12th European Public Health Conference - Marseille, France - EuroHealthNet plenary

20 November 2019 to 23 November 2019

12TH EUROPEAN PUBLIC HEALTH CONFERENCE (EPH)

The annual EPH conference is the largest public health event in Europe, with delegates including researchers, policymakers, practitioners and educators in public health and many other related fields.

The main theme of the 12th EPH conference, held in Marseille (FR), is "Building bridges for solidarity and public health". The conference will address: 

  • Building bridges migration in a planetary context.
  • Solidarity for public health – integrating poverty, conflict and other threats to health.
  • How can the Sustainable Development Goals contribute to the challenges of changing populations?
  • New roles for public health practice.
  • Building global bridges between public health communities.

More information are available here

To register, click here

EuroHealthNet closing plenary session: Social inequalities and migrant inclusion in urban settings: a call for changing public health practice

Saturday 23 November, 09.40 - 10.40

EuroHealthNet will host the closing plenary session of the European Public Health Forum in Marseille this year. The plenary session will be on 'Social inequalities and migrant inclusion in urban settings: a call for changing public health practice'.

More than half of the world’s population now lives in urban areas, and urbanisation has significant impacts on the whole of society. Cities are major destinations for internal and external migration alike. Access to services, affordable housing, and quality employment in urban areas are challenges common to all vulnerable populations, including migrants. These difficult circumstances – and rising inequalities generally– have strained social inclusion efforts across Europe. In addition, migration has become highly politicised; fake news is used to undermine trust and divide communities. This leads to increased discrimination and is restricting access to education, work, justice and health. Power disparities lead to health inequalities. In this environment, policymakers, civil society actors, and community advocates must work collaboratively and creatively across sectors to improve health and social outcomes not only for migrants, but for all vulnerable populations in urban environments. How can public health practice adapt to this context to better address the needs of migrants as well as other vulnerable populations? We should move away from describing the problems to work on the solutions. How can we change public perceptions? How can normative agencies and research institutions respond to and support the needs/challenges of public health practitioners ‘on the ground’ in cities?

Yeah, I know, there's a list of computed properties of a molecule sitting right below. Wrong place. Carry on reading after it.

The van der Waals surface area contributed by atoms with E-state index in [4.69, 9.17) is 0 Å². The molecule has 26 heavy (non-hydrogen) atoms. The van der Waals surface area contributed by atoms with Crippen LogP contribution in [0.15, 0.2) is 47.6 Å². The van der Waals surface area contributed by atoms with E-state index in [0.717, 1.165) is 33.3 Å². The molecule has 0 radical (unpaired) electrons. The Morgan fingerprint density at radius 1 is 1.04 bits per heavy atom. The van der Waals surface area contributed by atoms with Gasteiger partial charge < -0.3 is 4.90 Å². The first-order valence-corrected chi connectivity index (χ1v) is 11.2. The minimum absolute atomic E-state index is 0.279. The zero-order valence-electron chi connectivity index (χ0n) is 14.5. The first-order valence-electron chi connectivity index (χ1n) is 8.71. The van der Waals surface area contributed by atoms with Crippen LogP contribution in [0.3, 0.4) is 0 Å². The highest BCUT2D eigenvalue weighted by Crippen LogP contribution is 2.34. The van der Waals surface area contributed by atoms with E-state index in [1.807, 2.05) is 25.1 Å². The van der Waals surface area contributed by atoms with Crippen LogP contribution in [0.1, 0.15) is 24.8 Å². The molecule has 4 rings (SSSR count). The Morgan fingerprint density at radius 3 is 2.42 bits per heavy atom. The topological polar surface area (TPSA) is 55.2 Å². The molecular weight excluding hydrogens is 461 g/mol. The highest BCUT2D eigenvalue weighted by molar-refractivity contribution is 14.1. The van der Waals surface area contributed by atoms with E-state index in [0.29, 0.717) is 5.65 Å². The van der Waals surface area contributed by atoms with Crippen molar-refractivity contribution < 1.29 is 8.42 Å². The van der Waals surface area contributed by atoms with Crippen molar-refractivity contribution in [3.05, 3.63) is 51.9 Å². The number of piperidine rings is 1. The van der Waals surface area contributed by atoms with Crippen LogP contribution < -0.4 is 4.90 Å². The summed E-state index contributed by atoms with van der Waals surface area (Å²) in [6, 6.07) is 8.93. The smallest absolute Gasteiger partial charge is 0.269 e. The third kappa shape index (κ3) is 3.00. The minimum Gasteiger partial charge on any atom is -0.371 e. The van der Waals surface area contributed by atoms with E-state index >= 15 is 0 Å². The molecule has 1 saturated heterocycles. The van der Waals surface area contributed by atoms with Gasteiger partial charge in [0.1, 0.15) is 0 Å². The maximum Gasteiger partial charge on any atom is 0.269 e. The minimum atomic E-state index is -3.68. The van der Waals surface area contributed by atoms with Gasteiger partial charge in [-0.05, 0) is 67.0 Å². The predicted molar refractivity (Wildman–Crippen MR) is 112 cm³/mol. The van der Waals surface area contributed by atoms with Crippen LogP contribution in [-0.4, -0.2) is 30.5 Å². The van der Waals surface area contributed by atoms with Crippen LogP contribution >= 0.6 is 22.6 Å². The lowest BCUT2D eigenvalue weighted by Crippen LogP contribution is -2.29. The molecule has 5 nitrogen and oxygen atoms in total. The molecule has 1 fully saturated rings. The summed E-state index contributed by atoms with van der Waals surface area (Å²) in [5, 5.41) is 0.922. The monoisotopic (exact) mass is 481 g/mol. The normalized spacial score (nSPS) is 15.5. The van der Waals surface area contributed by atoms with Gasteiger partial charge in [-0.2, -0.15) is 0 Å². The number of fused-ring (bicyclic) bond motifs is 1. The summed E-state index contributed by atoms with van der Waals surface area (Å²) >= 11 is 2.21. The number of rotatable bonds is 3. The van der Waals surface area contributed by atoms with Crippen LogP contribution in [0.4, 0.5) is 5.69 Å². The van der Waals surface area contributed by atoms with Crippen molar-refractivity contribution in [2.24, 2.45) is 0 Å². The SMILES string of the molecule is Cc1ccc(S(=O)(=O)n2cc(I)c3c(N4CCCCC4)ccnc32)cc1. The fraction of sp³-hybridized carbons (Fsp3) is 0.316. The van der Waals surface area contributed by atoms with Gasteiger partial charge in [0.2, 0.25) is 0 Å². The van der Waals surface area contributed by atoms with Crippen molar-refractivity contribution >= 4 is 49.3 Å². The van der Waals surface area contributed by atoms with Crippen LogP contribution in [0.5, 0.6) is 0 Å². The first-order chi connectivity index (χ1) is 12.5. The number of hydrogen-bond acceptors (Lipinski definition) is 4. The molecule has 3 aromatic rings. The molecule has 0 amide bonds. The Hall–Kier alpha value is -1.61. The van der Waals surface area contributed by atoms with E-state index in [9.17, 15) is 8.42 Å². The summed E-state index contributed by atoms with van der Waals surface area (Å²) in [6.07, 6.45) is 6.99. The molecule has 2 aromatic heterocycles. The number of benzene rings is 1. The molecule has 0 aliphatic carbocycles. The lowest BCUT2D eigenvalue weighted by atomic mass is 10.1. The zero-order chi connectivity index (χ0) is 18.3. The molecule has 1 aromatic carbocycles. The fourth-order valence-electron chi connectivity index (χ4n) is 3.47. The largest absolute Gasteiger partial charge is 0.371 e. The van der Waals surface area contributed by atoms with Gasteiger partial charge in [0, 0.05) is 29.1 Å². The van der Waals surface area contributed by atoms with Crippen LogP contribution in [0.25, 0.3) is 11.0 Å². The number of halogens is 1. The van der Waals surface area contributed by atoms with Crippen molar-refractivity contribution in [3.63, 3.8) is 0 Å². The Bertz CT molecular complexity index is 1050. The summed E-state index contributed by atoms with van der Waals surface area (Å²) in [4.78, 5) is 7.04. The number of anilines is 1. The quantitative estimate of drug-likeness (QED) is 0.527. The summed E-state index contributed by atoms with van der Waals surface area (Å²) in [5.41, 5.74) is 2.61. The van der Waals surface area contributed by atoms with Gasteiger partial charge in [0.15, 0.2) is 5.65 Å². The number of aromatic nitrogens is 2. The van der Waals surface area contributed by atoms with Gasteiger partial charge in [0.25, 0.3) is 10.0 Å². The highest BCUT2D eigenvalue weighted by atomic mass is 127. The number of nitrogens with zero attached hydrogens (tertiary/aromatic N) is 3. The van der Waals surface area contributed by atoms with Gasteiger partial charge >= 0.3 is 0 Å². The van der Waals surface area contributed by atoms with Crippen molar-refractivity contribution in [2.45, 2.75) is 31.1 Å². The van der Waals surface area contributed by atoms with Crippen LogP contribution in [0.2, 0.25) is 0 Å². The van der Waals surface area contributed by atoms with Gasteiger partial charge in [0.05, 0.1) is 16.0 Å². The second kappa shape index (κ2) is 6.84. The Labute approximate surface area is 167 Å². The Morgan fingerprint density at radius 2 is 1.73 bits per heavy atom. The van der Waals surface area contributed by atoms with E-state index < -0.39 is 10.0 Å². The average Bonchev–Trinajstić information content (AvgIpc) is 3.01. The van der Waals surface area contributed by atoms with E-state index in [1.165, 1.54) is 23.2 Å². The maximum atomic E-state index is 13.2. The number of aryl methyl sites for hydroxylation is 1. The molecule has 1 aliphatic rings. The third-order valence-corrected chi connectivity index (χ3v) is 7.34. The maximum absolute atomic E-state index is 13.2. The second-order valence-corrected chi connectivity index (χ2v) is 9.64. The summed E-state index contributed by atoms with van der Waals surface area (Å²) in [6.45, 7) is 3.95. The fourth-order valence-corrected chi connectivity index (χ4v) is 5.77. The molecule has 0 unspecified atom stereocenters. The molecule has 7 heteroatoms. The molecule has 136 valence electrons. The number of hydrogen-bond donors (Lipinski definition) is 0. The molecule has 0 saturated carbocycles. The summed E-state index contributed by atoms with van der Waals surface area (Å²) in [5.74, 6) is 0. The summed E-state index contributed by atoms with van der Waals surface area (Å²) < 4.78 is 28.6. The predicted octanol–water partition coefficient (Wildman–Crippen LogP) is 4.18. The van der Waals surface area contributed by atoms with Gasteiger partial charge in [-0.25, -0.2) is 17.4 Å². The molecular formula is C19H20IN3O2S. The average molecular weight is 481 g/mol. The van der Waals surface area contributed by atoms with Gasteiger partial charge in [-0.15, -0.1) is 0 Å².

This session will attempt to address these and related critical questions, discussing the way forward for health equity and urban and migrant health while highlighting inspiring case studies. 

Topics include: 
  • What are some of the key ‘myths’ about migrant communities, living and working in cities, that must be corrected to facilitate social integration and improve service provision? Are migrants a burden on services (health, long term care, social care, childcare) or contributors? Are they receiving more benefits than contributing in taxes? How to respond to discrimination/racism and stigmatisation?
  • How do we ensure that urban health and social services are person-centred and founded on the principles of proportionate universality? Given the diversity of migration flows to cities, how do we develop appropriate public services for each group, considering cultural dimensions as well as nurture and build on their existing skills and resources?
  • What is the role of living and working situations in shaping opportunities and health outcomes for migrants? Can housing, schools, workplaces or urban renewal projects in communities be used to build bridges to other forms of support? 
  • Where is public health failing and what needs to be changed for improved health and wellbeing and reduced inequalities, giving current contexts as described above? What can be done at the European level to address urban and migrant health issues? 

The plenary session will see contributions from the following speakers:

  • Caroline Costongs, Director, EuroHealthNet (moderator)
  • Bernadette Kumar, Director, Norwegian Centre for Minority Health Research, Research member of the UCL-Lancet Commission on Migration and Health
  • Santino Severoni, Acting Director of the Division of Health Systems and Public Health, WHO Europe
  • Lucinda Hiam, GP and honorary research fellow at London School of Hygiene and Tropical Medicine, UK
  • Maryam Gardisi, Deputy Director, International Psychosocial Organisation (Ipso), Germany
  • Jean-Paul Moatti, Chairman of the Board of Directors of the Institut de recherche pour le développement